Tuesday, October 26, 2010

The Ten Commandments - Why All the Pomp?

Something about the "Ten Commandments" event needs explaining.

The spectacular, awesome pomp surrounding the giving of the Ten Commandments led to what appears as an anticlimax - such simple rules as "Don't steal" and "Don't kill". Without these basic rules a community could hardly function properly, let alone thrive. After all, wouldn't plain common sense require them?

So what necessitated this amazing show of divine power as a backdrop for receiving society's most rudimentary moral standards? What sense does it make to introduce trivial news with fireworks? What's so big a deal about telling folks to "Respect your parents", or not to kill?

Our sages tell us, G-d thereby indicated that morality cannot be upheld unless it's coupled with belief in The Creator. Without belief in divinity behind the commandments, the resulting morality will necessarily be unjust. Leave up to man alone to devise judicious rules of behavior, and they will fail.

Look at history, and look around you; Man cannot compile a decent set of moral values based on his own intellect. In Sparta they reasoned it wise to eliminate weak or handicapped children, to ensure a strong army and progressive society. The Eskimos reasoned it wise to eliminate the sick and the elderly so they not be a drag on the rest of society. The Japanese believed it best never to surrender. The Germans figured it's okay to annihilate "inferior" human species. The Muslims think it's okay to kill, mutilate or torture anybody for the slightest grievance, and trash women.

Right here in America, abortion became legal decades ago and ever since, hundreds of thousands of innocent little people are murdered - until today, all because some are convinced as long as the baby did not breathe air, he/she isn't yet considered human; Or, because the bother to the unwed mother justifies the death. This is another example how man's arbitrary godless rationale (usually fostered by the "liberal" mindset) can lead to no less than a holocaust.

Only when man submits to The Almighty's wisdom and has fear of The Eye Above, acknowledging the awe and trepidation associated with any of His Commandments, can a society function fairly and lawfully.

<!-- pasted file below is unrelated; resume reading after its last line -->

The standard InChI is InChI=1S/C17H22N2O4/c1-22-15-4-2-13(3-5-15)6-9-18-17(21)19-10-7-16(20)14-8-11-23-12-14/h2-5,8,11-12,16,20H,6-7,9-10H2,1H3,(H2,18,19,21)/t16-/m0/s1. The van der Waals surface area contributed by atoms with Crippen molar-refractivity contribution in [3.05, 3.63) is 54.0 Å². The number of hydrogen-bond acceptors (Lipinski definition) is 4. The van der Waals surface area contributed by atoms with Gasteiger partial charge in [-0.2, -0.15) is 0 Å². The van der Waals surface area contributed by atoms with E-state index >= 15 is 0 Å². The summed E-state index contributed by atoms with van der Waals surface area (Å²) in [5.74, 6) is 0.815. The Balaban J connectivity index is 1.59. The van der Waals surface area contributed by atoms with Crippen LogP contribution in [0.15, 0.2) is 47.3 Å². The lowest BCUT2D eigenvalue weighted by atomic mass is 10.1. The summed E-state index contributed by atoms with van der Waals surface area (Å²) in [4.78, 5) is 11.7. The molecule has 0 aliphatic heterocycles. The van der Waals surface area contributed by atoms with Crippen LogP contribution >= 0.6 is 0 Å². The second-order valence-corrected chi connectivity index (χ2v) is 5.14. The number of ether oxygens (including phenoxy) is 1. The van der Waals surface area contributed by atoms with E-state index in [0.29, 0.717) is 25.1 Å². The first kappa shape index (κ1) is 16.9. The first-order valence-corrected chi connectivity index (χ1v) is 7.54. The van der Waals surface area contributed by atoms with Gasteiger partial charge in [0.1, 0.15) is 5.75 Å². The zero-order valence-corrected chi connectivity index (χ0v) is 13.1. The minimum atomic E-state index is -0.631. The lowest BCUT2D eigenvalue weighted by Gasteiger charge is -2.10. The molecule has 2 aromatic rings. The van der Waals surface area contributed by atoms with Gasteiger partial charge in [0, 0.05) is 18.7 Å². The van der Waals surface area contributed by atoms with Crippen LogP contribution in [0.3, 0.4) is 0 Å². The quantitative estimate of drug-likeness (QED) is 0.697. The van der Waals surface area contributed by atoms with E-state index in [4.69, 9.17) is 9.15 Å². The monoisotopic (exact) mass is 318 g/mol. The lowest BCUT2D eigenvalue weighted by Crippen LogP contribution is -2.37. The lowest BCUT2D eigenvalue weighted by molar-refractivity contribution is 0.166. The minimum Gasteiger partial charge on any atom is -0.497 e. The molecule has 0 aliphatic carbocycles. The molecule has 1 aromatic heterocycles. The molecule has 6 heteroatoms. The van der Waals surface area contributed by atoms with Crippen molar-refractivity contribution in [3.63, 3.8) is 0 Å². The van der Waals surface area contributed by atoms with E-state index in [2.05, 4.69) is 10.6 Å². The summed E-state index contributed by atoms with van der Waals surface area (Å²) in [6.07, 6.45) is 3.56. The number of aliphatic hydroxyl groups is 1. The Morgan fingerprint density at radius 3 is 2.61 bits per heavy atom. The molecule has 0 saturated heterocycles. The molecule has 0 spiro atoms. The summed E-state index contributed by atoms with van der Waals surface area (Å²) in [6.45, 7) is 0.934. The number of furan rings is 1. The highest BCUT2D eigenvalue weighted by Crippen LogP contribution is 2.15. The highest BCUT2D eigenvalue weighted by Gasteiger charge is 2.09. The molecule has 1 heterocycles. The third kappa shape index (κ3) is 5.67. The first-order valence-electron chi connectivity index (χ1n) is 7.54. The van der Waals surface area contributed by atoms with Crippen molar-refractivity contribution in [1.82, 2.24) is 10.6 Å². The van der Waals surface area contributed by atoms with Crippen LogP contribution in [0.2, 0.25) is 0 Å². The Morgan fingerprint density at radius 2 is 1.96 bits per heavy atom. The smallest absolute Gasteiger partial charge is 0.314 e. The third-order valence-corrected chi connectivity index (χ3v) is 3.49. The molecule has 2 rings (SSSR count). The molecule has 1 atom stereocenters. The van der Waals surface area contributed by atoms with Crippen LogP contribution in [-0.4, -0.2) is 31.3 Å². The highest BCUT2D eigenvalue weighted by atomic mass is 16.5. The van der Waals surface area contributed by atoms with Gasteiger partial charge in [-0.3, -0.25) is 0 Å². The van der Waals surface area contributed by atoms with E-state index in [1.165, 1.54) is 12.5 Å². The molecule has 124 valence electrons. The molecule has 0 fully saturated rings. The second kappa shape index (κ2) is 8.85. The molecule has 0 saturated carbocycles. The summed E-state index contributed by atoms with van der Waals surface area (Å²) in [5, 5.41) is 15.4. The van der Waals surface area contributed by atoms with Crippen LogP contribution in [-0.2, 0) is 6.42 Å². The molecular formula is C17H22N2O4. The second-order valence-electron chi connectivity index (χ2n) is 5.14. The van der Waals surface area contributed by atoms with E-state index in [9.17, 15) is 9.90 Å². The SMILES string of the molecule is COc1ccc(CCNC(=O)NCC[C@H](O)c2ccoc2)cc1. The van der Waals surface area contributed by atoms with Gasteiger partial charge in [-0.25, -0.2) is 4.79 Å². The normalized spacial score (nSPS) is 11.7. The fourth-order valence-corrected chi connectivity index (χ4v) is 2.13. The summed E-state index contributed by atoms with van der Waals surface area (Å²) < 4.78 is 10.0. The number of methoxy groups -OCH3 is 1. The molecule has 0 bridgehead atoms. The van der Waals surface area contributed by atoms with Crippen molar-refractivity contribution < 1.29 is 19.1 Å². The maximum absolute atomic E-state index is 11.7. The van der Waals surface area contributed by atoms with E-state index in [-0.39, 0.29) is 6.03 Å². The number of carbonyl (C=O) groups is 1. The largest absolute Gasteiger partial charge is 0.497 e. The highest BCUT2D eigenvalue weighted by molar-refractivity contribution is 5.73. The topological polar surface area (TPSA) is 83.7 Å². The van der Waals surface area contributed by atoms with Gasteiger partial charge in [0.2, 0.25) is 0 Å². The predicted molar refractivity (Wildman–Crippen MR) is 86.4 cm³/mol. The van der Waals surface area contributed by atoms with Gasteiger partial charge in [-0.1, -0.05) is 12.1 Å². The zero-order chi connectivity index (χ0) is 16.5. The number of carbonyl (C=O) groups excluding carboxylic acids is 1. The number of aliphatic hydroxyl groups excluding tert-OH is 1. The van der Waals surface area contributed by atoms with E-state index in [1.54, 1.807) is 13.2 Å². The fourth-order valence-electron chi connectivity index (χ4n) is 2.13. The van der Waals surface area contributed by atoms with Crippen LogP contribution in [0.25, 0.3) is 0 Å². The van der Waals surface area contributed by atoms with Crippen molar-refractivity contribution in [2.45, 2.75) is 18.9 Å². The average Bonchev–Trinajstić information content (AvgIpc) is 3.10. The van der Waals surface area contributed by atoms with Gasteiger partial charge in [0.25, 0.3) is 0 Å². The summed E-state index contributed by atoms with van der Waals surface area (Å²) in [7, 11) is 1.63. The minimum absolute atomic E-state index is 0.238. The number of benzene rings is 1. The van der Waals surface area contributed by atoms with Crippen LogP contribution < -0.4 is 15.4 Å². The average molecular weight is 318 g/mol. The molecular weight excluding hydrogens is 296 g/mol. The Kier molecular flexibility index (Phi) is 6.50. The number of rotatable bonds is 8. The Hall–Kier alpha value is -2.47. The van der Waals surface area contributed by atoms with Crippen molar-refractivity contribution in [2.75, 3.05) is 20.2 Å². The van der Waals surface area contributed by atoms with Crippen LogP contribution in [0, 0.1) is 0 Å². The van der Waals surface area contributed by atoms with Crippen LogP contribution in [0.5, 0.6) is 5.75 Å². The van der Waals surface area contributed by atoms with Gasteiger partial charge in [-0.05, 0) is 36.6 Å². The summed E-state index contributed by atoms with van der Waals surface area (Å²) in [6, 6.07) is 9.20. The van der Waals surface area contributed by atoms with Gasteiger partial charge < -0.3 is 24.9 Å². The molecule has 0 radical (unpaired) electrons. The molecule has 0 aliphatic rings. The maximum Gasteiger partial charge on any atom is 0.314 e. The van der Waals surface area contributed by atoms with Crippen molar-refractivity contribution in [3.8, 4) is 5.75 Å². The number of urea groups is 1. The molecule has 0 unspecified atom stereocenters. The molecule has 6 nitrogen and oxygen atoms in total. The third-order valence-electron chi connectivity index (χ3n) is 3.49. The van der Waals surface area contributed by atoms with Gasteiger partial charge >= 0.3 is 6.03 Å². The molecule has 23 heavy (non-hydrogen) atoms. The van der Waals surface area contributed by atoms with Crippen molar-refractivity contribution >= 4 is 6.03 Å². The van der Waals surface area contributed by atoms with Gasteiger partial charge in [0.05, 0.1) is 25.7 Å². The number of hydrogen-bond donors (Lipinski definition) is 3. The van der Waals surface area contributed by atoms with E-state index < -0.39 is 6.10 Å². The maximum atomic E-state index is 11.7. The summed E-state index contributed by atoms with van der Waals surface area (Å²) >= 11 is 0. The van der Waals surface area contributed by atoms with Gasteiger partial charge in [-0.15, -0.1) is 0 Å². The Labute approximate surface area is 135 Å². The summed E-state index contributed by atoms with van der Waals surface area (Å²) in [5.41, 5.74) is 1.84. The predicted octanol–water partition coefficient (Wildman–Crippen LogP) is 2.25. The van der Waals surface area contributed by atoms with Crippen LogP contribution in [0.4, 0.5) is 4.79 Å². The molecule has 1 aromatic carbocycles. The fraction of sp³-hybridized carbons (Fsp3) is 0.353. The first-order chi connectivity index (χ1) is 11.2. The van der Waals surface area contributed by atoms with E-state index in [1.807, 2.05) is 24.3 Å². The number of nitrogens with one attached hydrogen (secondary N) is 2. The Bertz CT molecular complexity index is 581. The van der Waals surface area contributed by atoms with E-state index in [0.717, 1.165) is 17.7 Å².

- - - - - - - - - - -
A story that happened:

Once an Israeli young man left to Thailand and became involved in their spirituality. He joined the Buddha priesthood to learn more. Over the years he advanced steadily.

His parents tried desperately to dissuade him, but to no avail. This young man dearly loved his aging grandmother. For her birthday, he succumbed to go back to Israel, but only for a week. During that week the parents invited rabbis to come and speak to him, to persuade him to stay home. But he remained adamant.

On Shabbos, he agreed to go to a Chabad shul with his father. They entered during a Talmud session where the subject was - can we rely on our minds to distinguish right from wrong. The rabbi taught, "No, we can't, because the love we have for ourselves blinds our reasoning." At the end of the lesson, the man and the rabbi got into an argument. He did not accept the rabbi's contention that man can easily pervert what's right to suit himself. The young man argued that the lofty ability of man's mind can determine right from wrong.

He returned to Thailand to pursue his career. He had one final exam upcoming in a few days to reach the highest rung in the Buddhist hierarchy. He and a few others were to take this exam on the peak of a high mountain they would climb.

During their climb up the mountain, the young man spotted a wallet up ahead. His instructor, walking before him, saw it too, picked it up, opened it and then pocketed it. Noticing the instructor's happy face, the man asked him when he expects to return it to its owner. The instructor said, "I won't. It was meant for me to have. Divine providence wanted to reward me and did so by giving me this opportunity to merit the lost wallet."

Suddenly the man remembered the argument he had with the rabbi of Chabad regarding reliance on one's own mind to determine right from wrong. He stayed at the peak only for a few moments then dashed down the hill and took the very first plane home to Israel.

No comments:

Post a Comment

ShareThis